Supreme Court Upholds Affordable Care Act Subsidies: What it Means for the Medical Professional Liability Industry

On June 25, the U.S. Supreme Court endorsed consumer subsidies to purchase healthcare insurance in the 36 states that have not established their own exchange under the Patient Protection & Affordable Care Act. The decisive 6 – 3 decision in King v. Burwell further cemented the reforms from President Barack Obama’s signature legislation into the American healthcare delivery system.

“Congress passed the Affordable Care Act to improve health insurance markets, not to destroy them,” wrote Chief Justice John Roberts, explaining the Court’s rationale in the majority opinion. “If at all possible, we must interpret the Act in a way that is consistent with the former, and avoids the latter.”

With King v. Burwell decided, and the Affordable Care Act the law of the land, the question that remains to be answered is how the healthcare law will affect the medical professional liability industry.

Since its passage in 2010, many medical malpractice professionals have worried that the influx of 10 to 30 million newly insured individuals carries the potential to create a spike in claims frequency. The reasoning is that individuals who have health insurance are more likely to engage the healthcare system, which creates more opportunity for unintended medical outcomes. Alarmists also point to coordinated care as a depersonalization of medicine because patients will no longer just see one doctor for their healthcare needs, and studies show that patients are less likely to sue a physician they have a personal relationship with.

A contrary theory is that greater access to healthcare will equate to better preventive care, which will lead to fewer bad medical outcomes, which will lead to fewer claims of medical malpractice.

An emerging legal theory expected to be tested is whether the Affordable Care Act could have a deflating effect on medical liability indemnity payments in those states that limit awards based on reimbursement from collateral sources—e.g., healthcare insurance.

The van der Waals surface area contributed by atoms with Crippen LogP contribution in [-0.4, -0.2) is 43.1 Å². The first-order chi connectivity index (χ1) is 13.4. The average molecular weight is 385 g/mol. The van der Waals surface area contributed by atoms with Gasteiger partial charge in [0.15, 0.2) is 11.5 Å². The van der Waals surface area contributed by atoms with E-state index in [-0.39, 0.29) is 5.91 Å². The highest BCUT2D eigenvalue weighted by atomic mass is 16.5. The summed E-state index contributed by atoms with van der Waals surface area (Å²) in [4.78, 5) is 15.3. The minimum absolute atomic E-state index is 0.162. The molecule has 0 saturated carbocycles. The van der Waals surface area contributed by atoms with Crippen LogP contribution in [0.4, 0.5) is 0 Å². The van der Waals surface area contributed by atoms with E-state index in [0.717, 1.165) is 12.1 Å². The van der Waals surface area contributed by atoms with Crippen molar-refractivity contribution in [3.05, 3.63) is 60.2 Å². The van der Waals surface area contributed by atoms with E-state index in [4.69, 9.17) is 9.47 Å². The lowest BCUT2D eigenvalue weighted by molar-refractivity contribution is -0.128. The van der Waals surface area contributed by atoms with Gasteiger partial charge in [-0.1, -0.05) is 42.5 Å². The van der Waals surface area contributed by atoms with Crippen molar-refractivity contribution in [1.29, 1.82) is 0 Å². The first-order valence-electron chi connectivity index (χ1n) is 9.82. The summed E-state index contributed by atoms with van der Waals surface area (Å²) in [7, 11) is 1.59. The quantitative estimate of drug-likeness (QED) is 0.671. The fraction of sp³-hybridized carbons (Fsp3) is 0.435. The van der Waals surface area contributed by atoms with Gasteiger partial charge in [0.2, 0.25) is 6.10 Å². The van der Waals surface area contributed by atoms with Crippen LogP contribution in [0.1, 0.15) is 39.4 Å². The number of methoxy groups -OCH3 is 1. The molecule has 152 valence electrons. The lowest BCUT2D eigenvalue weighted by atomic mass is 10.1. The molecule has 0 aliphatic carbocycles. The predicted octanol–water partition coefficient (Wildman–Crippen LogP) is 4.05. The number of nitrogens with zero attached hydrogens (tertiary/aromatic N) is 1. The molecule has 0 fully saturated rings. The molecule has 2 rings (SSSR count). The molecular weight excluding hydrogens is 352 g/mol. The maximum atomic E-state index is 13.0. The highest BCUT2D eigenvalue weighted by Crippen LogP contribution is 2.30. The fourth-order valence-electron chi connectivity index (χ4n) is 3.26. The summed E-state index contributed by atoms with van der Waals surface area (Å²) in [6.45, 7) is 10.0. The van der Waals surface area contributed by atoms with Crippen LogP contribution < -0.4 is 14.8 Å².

In a Rand Corp. white paper titled How Will the Patient Protection & Affordable Care Act Affect Liability Insurance Costs?, David Auerbach, Paul Heaton and Ian Brantley argue that the court systems that limit the collateral source rule could actually see a reduction in medical liability damage awards. Payments to victims of medical malpractice could be reduced once the injured party obtains coverage under the Affordable Care Act and payments for care made on their behalf by health insurers deducted from their award.

“What we’re going to be litigating in the near future is whether covering the out-of-pocket expenses related to buying healthcare insurance can substitute for the high-dollar cost of care. That’s an interesting issue that’s going to play out throughout all the states,” said Craig Brodsky,  Esq., a partner in the law firm Goodell Devries, who specializes in professional liability defense. “The defense will argue that the plaintiff’s future medical costs should be measured by the out of pocket expenses for a health insurance policy and co-pays that will provide care at no cost for the rest of the plaintiff’s life. That’s a lot less than paying for the actual care. The question is whether states will allow healthcare providers to make this argument.”

The Supreme Court decision in King v. Burwell turns the page on what might be the last significant legal challenge to the Patient Protection & Affordable Care Act of 2010. What remains to be seen is exactly how it will affect medical professional liability claims frequency and severity.

This article appears in the July 2015 issue of Medical Liability Monitor.

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One Response to Supreme Court Upholds Affordable Care Act Subsidies: What it Means for the Medical Professional Liability Industry

  1. Scott Bates says:

    This issue raises so many questions that it is hard to get your arms around them all. My issue is how does the decision affect future medical costs. Many plaintiffs’ attorneys have circumvented laws limiting non-economic damages by presenting juries with huge future life care plans. If these plaintiffs now have the right to get insurance, what does it do to the cost of future medical care? Can defendants now limit those future damages by establishing the estimated the premiums for future medical utilizing insurance provided under the ACA?

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